By CLIVE BARNES
BALLET is fast becoming primarily a summer activity like flat-racing, tennis or lepidoptery. No sooner had the Kirov dancers triumphantly shut shop at Covent Gar- den—throwing in as a final last-week gesture the splendid debuts of Alla Osipenko in Swan Lake and Alla Sizova in The Sleeping Beauty— than London's Festival Ballet comes pounding in for its summer tenancy of the Festival Hall. And this being the unofficial Anglo-Soviet Ballet Friendship Month, it was almost inevitable that its Monday opening should also have been a Soviet occasion, with Margot Fonteyn in the audience, Moscow's laurels still gleaming greenly round her brow. Enterprisingly Festival Ballet had invited one of Russia's leading choreo- graphers, Vladimir Bourmeister, complete with two Soviet designers, to create a new three-act ballet for the company, and the evening was one of mixed interest and mild disappointment, with interest having the final sway.
Ostrovsky's fairy-tale, The Snow Maiden, does well enough as a ballet scenario—its melting heroine being no more or no less unattainable than all the other Romantic faery creatures pur- sued by ballet heroes for these hundred years past. Tchaikovsky's incidental music to the play was ready and waiting, and is here supplemented largely by a couple of movements from his First (and admittedly dullest) Symphony. This music is not Tchaikovsky at anything like his best, and the pastel-coloured designs by Yuri Piminov and Gennady Epishin are often so far removed from Western taste that it becomes difficult to see them clearly. Which leaves Bourmeister's choreography and the company's dancing, a situation in which Western preference frequently seems to find itself when faced with modern Soviet ballets.
When I first saw examples of Bourmeister's work in Paris five years ago, with his own com- pany, from Moscow's Stanislavsky Theatre, .1 found a lot to admire. Yet he is probably at his best when treating a strong narrative theme, and the somewhat anecdotal story-line of Snow Maiden, with its restricted dramatic possibilities (after all it's not a question of whether the heroine will melt, but when, where and how), has not given him that much help. But nowadays the trend in Soviet ballet appears quite legitimately to be towards dancing as an expressive end in itself, and The Snow Maiden falls more easily into this pattern than what I have seen of the rest of his work. For Snow Maiden, Bourmeister has produced long passages of lyrical dancing, en- livened it is true with more robust folk-style choreography, yet with the lyricism predominat- ing. At first the crisp evenness of his snowflake ballabiles has the chaste sparkle of a frosty hedge- row, but these dances sometimes drift into an over-prolonged and therefore monotonous pattern of snow, snow, quick, quick, snow. Even so there is more grandeur than poverty in the simplicity of his dance invention, and like all Russian choreographers with a folk theme he always has Russian character dancing at his elbow, ready to enliven and surprise.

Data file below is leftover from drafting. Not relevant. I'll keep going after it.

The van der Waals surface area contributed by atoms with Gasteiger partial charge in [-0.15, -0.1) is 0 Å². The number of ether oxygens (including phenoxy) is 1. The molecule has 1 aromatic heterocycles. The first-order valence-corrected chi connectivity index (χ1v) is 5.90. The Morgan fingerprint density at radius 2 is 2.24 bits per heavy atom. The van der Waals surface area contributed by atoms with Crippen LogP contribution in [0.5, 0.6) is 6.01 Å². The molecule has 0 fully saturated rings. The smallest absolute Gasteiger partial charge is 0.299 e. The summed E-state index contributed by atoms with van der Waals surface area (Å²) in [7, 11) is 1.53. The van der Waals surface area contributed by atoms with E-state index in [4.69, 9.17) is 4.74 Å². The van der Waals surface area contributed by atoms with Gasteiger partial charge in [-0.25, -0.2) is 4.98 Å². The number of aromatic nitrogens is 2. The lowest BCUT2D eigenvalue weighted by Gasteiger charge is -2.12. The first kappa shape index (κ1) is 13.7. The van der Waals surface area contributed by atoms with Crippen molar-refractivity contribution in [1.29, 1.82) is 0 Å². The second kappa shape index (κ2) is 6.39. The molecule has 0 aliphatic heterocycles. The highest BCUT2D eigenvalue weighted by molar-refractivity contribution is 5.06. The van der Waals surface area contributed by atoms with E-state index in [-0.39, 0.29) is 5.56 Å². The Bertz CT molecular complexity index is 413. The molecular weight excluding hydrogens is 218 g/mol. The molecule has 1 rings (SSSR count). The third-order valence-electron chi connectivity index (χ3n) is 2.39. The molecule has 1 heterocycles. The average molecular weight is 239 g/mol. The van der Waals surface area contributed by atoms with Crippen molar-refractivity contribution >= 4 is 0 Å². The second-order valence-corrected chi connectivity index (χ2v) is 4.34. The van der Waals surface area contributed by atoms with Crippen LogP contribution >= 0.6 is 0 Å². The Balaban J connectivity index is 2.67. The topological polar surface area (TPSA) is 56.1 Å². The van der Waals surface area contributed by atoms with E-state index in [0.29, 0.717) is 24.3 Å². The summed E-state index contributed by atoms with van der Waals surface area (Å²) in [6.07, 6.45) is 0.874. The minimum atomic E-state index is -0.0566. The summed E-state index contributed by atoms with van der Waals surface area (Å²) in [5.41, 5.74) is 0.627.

If the ballet only finally succeeds by a narrow margin, this I fancy is partly because of the per- formance. To criticise Festival Ballet for this is damnably unfair because they have never danced better, and the presence of Bourmeister has worked like a charm, moulding them into an ex- cellent ensemble. Unhappily in three months they have not been able to find the complete secret of how Russian dancers perform apparently easy things spectacularly well, and they still have to unthaw into the Russian style. Nor was the ballet's first cast of principals ideally suited to the work—Belinda Wright's gently danced Snow Maiden seemed too twee, Oleg Briansky's hero too unbendingly noble. The ballet itself could be tautened by the removal of the unnecessary first interval, and even the pallid settings might be given more interest with imaginative lighting. Snow Maiden is by far the most ambitious and serious thing London's Festival Ballet has attempted during its existence. It is also, icicles and all, one of the most worthwhile.
Festival Ballet's former artistic director, Anton Dolin, has also not been idle. The grandiloquently titled 'Midlands Festival of Ballet,' with which he in association with ABC Television regaled Coventry last week, proved to be more a festival of dancing than a festival of ballet, pure or simple. Ten star names, including Dolin himself, ap- pearing in choice bits and pieces of their reper- tory, provided a more or less live preview of the tasty selections from the programme put out last Sunday over the ITV network at the monu- mentally off-peak viewing hour of 11 p.m. No visible expense has been spared, and I found myself idly wondering what Ballet Rambert and/or Western Theatre Ballet could have done for Coventry and eventually the nation with such a TV windfall. However the programme was very smoothly produced by Dolin, slickly staged in degrees of taste ranging freely between the com- pletely adequate and the unmentionably hideous, and was obviously intended to give the Midlands a treat. Of the various etches sailing around in stately orbit, rather more reputations paled than glittered. Even so it was good to have a chance to see once more the lissom young Italian bal- lerina Carla Fracci, partnered by the Royal Ballet's John Gilpin. The actual TV presentation on Sunday failed even to do justice to the live show's extremely modest merits. For me, the most entertaining moment came during one of the commercial breaks, when some admirable preparation offered relief for `tired, burning, aching feet' with an insistence that was hardly tactful.